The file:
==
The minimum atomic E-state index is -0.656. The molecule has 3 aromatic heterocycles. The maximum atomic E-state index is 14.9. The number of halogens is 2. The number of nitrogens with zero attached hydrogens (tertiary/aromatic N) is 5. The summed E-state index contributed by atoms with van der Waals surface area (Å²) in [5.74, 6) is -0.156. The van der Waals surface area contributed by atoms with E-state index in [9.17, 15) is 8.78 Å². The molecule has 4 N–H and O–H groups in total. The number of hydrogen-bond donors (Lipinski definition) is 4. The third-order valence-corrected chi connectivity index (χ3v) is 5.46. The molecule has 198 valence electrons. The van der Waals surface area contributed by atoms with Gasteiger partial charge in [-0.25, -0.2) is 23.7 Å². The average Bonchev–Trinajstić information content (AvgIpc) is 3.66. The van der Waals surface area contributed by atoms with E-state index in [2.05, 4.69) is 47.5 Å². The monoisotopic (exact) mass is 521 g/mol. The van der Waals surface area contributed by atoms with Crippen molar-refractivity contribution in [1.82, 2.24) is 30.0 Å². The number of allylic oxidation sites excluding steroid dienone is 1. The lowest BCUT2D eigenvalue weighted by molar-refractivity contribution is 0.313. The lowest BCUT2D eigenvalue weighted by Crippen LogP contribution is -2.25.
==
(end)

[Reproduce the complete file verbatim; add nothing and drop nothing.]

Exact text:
The minimum atomic E-state index is -0.656. The molecule has 3 aromatic heterocycles. The maximum atomic E-state index is 14.9. The number of halogens is 2. The number of nitrogens with zero attached hydrogens (tertiary/aromatic N) is 5. The summed E-state index contributed by atoms with van der Waals surface area (Å²) in [5.74, 6) is -0.156. The van der Waals surface area contributed by atoms with E-state index in [9.17, 15) is 8.78 Å². The molecule has 4 N–H and O–H groups in total. The number of hydrogen-bond donors (Lipinski definition) is 4. The third-order valence-corrected chi connectivity index (χ3v) is 5.46. The molecule has 198 valence electrons. The van der Waals surface area contributed by atoms with Gasteiger partial charge in [-0.25, -0.2) is 23.7 Å². The average Bonchev–Trinajstić information content (AvgIpc) is 3.66. The van der Waals surface area contributed by atoms with E-state index in [2.05, 4.69) is 47.5 Å². The monoisotopic (exact) mass is 521 g/mol. The van der Waals surface area contributed by atoms with Crippen molar-refractivity contribution in [1.82, 2.24) is 30.0 Å². The number of allylic oxidation sites excluding steroid dienone is 1. The lowest BCUT2D eigenvalue weighted by molar-refractivity contribution is 0.313. The lowest BCUT2D eigenvalue weighted by Crippen LogP contribution is -2.25.